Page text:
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Seafood has long been hailed by dietitians as a quality source of healthy fats and protein. But there is a darker side to seafood that is often not discussed.
Words by Grace Hussain
Seafood has long been hailed by dietitians as a quality source of healthy fats and protein and is frequently recommended. But there is another, much darker side to seafood that is often not discussed. Whether farmed or caught in the wild, seafood has severe negative consequences for the environment and contains ever-increasing levels of mercury and plastics that make it less and less safe to consume. Anyone thinking about whether to eat seafood should seriously consider the realities of seafood production and contamination.
Seafood refers to all edible aquatic animals, excluding mammals. The term encompasses both freshwater and saltwater species of fish, and other organisms consumed by people. Virtually every type of nontoxic aquatic species is eaten. Humans have also found ways to consume a number of toxic species, such as fugu, without causing themselves harm.
While it’s difficult to know for sure how many fish are farmed annually around the world, estimates range in the tens of billions. Experts speculate that this equates to roughly 78 percent of all farmed animals in the world. The five countries that raise the most fish are China, India, Indonesia, Vietnam, and Bangladesh. However, different countries specialize in raising different types of fish. For example, Norway is the largest producer of farmed salmon in the world, producing 1 million tons annually.
The large-scale production of seafood is wreaking unfathomable long-term damage to the global environment. In addition to the harm to oceans, seas, and other waterways and their ecosystems, the fish production industry also has serious consequences for ecosystems on land.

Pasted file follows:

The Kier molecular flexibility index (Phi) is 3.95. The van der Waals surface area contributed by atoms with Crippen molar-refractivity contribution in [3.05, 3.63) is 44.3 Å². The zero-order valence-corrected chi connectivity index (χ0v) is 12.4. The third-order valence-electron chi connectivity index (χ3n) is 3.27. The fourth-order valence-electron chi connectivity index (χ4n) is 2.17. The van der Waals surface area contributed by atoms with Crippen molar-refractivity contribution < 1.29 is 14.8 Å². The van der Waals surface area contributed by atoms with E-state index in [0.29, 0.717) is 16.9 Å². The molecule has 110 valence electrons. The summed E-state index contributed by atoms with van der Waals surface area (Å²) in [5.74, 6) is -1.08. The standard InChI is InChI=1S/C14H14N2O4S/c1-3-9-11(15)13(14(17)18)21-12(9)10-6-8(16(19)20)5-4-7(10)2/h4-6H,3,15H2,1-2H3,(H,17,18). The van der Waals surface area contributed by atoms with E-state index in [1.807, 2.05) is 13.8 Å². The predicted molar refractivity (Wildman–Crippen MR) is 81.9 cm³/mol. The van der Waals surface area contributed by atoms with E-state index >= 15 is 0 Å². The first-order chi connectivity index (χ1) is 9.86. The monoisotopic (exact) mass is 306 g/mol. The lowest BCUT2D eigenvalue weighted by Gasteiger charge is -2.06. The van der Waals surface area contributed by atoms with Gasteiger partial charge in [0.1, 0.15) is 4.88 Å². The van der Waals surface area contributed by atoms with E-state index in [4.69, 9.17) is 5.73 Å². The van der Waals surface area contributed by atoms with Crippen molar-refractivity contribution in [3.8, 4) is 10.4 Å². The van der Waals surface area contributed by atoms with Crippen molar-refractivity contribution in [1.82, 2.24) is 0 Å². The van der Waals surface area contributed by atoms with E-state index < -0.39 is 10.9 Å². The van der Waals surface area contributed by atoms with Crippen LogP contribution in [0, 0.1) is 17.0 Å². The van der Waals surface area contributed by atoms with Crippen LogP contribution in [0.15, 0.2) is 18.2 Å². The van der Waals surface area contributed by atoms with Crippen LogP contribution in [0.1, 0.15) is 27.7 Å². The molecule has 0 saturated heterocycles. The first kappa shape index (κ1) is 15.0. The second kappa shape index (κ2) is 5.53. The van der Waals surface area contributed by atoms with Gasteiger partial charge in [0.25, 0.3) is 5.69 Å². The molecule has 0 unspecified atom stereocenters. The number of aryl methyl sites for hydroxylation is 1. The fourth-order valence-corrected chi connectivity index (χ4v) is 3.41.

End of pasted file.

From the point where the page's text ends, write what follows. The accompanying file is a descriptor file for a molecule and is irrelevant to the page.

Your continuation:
Fish farms typically consist of a series of pens within larger bodies of water, each with thousands of fish that will live for approximately 2 years before being slaughtered. These pens become cesspits of disease, parasites, and pollution. Because most fish farms are within other bodies of water, the pollution they produce escapes into the surrounding environment.
The harm caused by farming aquatic species does not end at the shoreline. In Indonesia, for example, 70 percent of the country’s mangroves have been damaged or degraded by shrimp farming.
The extraordinary demand for fish is hugely damaging to fisheries in the Global South. A recent study that evaluated the impact of the fish meal and fish oil industry on fisheries and communities in Gambia, Vietnam, and India discovered damning evidence as to the harm being caused. Many of the fish caught in the fisheries of these countries are processed into fish meal and oil to be fed to other aquatic species, and end up being shipped to fish farms internationally. The fish oil and meal industries are indiscriminate, catching many juveniles and fish that are fit for human consumption. This leads to food insecurity and loss of employment in the communities that depend upon the fisheries for sustenance.
Approximately 9.5 million fish die every year on salmon farms—about 20 percent of the total. These fish fall victim to painful deaths, like being eaten alive by parasites that spread quickly through entire tanks and can also escape into the ecosystem. It’s also common for fish to painfully asphyxiate due to the sheer number confined in small areas with limited swimming space.
Overfishing has caused irreversible damage to ecosystems globally. In addition to the environmental damage being caused, bycatch is another serious concern associated with catching aquatic species from the wild.
In 2018, 179 million tonnes of fish were wild-caught from the oceans. This equates to roughly 100,000 fish per second. This astonishing amount of fishing has resulted in 33 percent of our oceans being fished beyond sustainable levels, and 60 percent being at their limit. Techniques for fishing such as dredging have proven to be detrimental to coral.
Bycatch means caught fish that cannot be used or sold by fishermen. It includes any number of species, but common species are dolphins, sharks, sea turtles, and seabirds. Many of the impacted species, such as sea turtles, are endangered and protected.